Here's the tee shirt photo I promised back here. Funny to remember. We had a bar in the kitchen at that time, and the stairs were badly in need of painting. This photo must be from around ~1989-90. I really liked making silk screens, as you can see. I had seven designs. That is made more impressive when you understand that I only had two screens, so I had to scrub my design off the screen to make a new style. For two color designs (which I only did once), I had to paint both screens. Also, I did not have other equipment, so I had to do the placement of the design on the shirt "by eye."
Clockwise from top, there is the no nutrasweet design from Summer Party II; the yellow shirt was for Summer Party III (1987); then Ceilings and Walls, a shirt for a painting and wallpapering business we had; then the tie dye is Boiceville Tent Sale (1989); followed by the pink shirt, which was my copy of the Woodstock logo; in the middle is Ashokan Reservoir; and then at top under the no nutrasweet shirt was Summer Party IV (1988).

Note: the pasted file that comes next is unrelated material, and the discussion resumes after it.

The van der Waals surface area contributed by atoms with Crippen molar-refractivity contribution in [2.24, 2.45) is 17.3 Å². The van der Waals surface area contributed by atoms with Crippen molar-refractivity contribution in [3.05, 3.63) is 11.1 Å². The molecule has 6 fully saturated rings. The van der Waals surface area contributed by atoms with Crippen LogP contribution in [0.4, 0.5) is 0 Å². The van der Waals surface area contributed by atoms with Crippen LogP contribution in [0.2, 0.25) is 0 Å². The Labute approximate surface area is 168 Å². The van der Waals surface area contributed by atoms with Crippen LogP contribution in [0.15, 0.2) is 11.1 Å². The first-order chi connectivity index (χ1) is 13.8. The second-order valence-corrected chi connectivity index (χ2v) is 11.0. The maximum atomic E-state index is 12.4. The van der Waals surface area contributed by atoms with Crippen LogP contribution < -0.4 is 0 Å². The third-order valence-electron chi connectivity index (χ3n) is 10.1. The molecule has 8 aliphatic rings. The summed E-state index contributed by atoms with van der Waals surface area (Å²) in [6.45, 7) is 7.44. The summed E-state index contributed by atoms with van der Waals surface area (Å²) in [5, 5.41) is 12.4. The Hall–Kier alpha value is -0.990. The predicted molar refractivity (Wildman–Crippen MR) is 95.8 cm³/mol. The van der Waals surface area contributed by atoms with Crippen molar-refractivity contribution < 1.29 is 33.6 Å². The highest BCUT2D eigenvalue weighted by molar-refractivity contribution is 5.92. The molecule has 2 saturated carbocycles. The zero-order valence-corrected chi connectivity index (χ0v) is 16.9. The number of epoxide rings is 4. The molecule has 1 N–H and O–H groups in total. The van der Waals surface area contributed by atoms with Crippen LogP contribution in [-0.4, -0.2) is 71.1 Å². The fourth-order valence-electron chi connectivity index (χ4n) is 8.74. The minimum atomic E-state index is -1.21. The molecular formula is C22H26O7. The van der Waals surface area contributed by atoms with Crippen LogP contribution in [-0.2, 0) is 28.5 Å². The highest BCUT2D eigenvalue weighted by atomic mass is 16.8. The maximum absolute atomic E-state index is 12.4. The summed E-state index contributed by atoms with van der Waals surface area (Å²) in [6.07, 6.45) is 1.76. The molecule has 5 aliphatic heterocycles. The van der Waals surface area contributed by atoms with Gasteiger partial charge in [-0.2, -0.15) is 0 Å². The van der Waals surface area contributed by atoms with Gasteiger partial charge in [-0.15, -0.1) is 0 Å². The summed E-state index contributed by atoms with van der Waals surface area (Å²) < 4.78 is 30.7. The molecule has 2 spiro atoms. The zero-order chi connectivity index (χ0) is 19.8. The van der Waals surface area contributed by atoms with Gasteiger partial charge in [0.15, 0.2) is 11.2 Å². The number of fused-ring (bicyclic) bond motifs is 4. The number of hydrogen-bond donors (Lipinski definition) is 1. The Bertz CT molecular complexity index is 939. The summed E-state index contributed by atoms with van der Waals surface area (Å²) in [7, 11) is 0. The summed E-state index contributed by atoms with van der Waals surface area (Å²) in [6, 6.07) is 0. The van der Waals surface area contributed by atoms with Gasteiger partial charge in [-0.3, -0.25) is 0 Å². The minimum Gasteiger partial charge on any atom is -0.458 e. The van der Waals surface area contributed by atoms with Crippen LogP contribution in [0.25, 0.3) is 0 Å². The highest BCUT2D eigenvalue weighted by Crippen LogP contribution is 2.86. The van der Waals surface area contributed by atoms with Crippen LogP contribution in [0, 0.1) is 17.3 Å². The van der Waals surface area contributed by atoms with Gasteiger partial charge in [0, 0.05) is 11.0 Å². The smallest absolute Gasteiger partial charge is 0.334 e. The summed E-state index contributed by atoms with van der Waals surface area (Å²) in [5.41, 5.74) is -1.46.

They held up really well, I remember people had the no nutrasweet design from Summer Party II for years. I still have at least one of each, and in several cases I have a bunch left. (Can you hear that? Somewhere the minimalist blogger from the TU is crying out in horror.) Still have the screens and all the other materials too. Maybe I should scrub the screens one more time and make an upstate pride shirt? Not like the tacky one described in the linked post! Something handmade, hippyish and personal. And handed out for free to my friends and family who weathered the recent storms.
After I went to work for System, I switched from being about a lot of things, to being about one thing.* I mostly stopped writing, stopped doing creative projects. I still had a garden in the summer, but nothing like now. I razor focused on analysis, databases, management. Stockings and suits. I'm glad I have gradually rediscovered my creative side in the 13 years since.
*A wake up call my sister said to me years ago. Eternally thankful.